The Forum: Finding Your Voice and Calling
Anita Sharpe on Passionate Work
If you ever took Latin, you know that voice and vocation share the same root. Your voice -- or who you are at your essence -- sometimes screams and sometimes whispers, but it always tells you what you should do with your life.
That was obvious when we were eight years old; what we wanted to be when we grew up was what we most loved to do or think about. But as years passed, other voices drowned out our own.
Writer Ray Bradbury tells a story about loving Buck Rogers more than anything when we was in the fourth grade -- until other kids teased him out of his passion. 'He was gone, and suddenly life simply wasn't worth living,' he writes in Zen in the Art of Writing. But unlike many of us, Bradbury at age nine chose his passion over the opinions of his peers. 'My life has been happy ever since. For that was the beginning of my writing science fiction.'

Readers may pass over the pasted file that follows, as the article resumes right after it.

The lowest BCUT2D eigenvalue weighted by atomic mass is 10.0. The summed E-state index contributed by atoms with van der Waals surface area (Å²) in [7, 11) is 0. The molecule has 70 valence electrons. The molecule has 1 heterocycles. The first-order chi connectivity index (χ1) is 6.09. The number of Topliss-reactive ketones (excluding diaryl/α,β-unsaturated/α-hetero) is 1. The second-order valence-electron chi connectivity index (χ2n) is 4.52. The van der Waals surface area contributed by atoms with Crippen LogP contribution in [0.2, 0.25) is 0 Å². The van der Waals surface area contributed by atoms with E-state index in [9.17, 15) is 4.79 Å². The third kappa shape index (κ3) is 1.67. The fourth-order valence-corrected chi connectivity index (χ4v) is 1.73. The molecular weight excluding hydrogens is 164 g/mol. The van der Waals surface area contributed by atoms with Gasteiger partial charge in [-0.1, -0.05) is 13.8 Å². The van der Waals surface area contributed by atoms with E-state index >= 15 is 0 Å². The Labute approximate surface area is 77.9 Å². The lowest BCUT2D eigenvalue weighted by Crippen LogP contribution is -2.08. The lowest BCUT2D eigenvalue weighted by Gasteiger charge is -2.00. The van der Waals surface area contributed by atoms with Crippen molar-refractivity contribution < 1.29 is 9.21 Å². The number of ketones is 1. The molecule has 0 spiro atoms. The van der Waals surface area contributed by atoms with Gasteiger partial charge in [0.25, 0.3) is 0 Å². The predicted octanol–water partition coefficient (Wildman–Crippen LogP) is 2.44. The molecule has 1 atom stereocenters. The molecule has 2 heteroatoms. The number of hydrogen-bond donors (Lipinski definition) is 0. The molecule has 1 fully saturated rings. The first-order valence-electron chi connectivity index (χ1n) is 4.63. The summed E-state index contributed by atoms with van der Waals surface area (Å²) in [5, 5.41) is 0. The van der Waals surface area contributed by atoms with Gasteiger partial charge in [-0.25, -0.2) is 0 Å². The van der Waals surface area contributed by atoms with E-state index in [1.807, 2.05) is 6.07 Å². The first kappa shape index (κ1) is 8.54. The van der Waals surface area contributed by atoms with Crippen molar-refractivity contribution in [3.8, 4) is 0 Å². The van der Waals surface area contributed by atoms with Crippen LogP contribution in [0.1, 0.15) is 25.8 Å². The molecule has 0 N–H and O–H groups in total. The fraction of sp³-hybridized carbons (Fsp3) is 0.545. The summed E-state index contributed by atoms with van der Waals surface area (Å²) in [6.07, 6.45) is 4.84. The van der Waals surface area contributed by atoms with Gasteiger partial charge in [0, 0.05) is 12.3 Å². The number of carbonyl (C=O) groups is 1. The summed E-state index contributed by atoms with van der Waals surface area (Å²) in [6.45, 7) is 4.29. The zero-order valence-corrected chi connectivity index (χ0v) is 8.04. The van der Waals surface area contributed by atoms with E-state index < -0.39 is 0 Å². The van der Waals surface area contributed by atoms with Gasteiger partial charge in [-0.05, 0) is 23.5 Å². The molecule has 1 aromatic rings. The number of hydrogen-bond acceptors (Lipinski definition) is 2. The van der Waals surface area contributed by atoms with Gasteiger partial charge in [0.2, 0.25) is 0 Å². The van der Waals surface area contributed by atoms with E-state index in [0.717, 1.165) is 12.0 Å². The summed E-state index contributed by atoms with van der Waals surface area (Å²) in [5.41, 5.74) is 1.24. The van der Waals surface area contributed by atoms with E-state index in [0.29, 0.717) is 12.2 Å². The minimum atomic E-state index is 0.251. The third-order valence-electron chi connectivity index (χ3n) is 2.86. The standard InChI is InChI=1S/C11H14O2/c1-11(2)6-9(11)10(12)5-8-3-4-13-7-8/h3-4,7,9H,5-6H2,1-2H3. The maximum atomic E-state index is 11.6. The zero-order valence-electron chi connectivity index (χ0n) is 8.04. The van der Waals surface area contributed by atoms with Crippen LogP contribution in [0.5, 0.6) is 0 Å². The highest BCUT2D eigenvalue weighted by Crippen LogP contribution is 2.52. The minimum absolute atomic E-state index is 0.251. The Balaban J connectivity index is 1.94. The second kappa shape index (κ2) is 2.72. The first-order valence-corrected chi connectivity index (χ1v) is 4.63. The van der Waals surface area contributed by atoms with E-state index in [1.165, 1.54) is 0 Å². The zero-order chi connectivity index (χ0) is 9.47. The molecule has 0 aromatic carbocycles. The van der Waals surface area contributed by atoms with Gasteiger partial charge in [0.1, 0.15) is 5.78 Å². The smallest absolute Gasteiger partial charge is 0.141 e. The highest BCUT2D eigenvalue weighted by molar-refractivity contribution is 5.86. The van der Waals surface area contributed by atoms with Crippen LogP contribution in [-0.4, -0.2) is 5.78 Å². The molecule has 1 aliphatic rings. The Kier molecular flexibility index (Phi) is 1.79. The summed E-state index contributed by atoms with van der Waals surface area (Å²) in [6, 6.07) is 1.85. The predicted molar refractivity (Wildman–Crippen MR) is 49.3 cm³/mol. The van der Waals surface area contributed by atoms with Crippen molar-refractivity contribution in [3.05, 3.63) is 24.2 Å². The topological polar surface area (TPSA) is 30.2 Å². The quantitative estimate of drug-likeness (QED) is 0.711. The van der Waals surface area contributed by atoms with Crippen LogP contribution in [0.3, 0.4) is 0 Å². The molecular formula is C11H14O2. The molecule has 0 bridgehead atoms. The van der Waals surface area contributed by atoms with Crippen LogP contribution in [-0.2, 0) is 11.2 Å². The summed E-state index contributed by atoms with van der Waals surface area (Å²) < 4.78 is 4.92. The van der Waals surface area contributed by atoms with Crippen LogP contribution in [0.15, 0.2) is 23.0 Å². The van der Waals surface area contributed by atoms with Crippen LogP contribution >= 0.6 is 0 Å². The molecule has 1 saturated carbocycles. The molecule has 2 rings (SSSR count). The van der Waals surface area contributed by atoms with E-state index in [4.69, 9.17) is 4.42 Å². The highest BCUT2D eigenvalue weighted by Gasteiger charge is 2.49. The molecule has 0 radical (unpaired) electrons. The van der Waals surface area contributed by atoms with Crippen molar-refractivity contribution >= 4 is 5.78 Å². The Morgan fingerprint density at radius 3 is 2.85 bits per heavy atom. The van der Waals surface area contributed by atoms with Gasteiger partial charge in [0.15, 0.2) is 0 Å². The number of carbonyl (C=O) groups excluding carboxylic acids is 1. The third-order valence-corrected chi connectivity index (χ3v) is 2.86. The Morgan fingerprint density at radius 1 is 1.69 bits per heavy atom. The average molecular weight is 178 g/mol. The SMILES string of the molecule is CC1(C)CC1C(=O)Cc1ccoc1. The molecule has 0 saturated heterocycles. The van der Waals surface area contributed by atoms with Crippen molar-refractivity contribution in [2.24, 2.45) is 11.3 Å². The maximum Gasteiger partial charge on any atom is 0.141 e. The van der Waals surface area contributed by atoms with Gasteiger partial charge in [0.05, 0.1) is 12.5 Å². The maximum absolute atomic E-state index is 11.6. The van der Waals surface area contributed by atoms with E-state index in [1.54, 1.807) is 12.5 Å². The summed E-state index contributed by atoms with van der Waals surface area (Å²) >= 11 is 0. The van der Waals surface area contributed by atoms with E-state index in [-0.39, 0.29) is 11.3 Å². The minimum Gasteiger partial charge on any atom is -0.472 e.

Similarly, cartoonist Cathy Guisewite, speaking at a college graduation, gave the graduates this advice: 'When you remember what you love, you will remember who you are. If you remember who you are, you can do anything.'